The sixteen boxes we have in storage were are properly marked “For The Boy on his 21st birthday”, “Grandma’s china for Decibel”, etc. The few unmarked knickknacks, pieces of art and photo albums are left for them to fight over. What’s a good funeral without a scuffle or two? It’ll keep their minds off of our death (am I the most considerate mother, or what?).

Next, Uhhhhh… the dreaded Living Will

Having gone through the “pull the plug” process twice in my family, once with a Living Will and once without – I am a HUGE proponent of the advance planning option. Making grave medical decisions under duress is not a burden I want to dump on my offspring.

By this time, J. Biff was catching on to us and allowing himself to crack a timid smile or two at our inelegant comments. David, when asked about life support, self-confidently said, “First time I poop my pants – pull the plug.” I’m more willing to give adult diapers a shot and J. Biff gently ran me through some end-of-life scenarios.

It was decided that middle-daughter, Decibel, be in charge of medical decisions. She is our toughest kid and would faithfully stick to the program. The Piglet would second-guess herself for the rest of her life and The Boy was too young for the weight of that kind of task. J. Biff suggested we put our Living Will in an online hospital database so Decibel wouldn’t have to jump through any more hoops than necessary. What a great invention! We enrolled with enthusiasm.

Two weeks later, J. Biff handed over a large notebook containing copies of all the necessary papers. Entitled “Estate Planning Portfolio” (aren’t WE the hoity-toity ones?), the binder also houses many other handy-dandy items such as:

–Lists of locations — so The Piglet can find the sixteen boxes, our safe deposit box, tax records and the like.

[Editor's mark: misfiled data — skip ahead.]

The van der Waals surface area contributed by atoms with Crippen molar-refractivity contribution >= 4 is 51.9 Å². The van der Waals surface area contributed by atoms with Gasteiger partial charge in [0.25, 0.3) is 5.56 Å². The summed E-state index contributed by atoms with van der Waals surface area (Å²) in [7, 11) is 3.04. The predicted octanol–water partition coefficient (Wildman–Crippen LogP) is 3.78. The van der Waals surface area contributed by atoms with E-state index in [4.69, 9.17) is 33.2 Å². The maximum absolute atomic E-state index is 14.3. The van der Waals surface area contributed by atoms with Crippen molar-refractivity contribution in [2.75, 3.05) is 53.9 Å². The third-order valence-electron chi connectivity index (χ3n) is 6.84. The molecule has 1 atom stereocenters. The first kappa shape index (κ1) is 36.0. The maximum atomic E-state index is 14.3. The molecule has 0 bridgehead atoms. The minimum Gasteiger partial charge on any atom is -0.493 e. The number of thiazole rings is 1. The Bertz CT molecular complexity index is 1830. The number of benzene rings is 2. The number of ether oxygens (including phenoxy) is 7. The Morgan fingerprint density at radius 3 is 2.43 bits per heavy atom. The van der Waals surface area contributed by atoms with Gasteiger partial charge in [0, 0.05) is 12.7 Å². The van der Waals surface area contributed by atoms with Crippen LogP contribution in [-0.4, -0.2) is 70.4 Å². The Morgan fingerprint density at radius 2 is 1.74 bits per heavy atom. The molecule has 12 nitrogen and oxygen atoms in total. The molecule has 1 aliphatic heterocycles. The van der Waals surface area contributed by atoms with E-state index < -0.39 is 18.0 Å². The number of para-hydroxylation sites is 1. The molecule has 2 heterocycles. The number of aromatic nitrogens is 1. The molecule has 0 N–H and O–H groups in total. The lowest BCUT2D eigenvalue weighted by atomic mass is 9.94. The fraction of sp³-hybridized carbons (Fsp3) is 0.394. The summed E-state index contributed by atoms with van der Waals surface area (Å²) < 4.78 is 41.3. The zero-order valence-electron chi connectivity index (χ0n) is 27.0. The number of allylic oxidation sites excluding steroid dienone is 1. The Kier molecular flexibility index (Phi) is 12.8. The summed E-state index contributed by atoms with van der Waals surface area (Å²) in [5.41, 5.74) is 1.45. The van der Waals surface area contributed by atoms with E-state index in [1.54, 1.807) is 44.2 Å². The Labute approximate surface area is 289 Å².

–Life insurance information

–Detailed instructions for incorporating banks accounts and insurance companies into our trust

–Forms for the donation of organs

Best among these is the “Directions for the Trustee”. This document is obviously lovingly put together and is in checklist form. #1 is “If you are alone, telephone a friend who can spend the next few hours with you. Shock and trauma can take unexpected forms.” How unlawyerly.

The remainder of the checklist will help The Piglet deal with caring for family members, funeral arrangements, important papers and all of the other matters she wants to avoid discussing with her living, breathing parents.

The most beneficial part of this process is knowing that The Piglet will have sweet, compassionate J. Biffington Goodmannerlyness at the ready.

He’ll know just how to act when she starts wisecracking away her grief.

Veronica, GypsyNester.com

Your Turn: Got any stories about writing a will? Let us know below!

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11 thoughts on “Fear Conquering & Writing A Will”

  1. This is a really good tip particularly to those new to the blogosphere. Short but very accurate info? Appreciate your sharing this one. A must read post!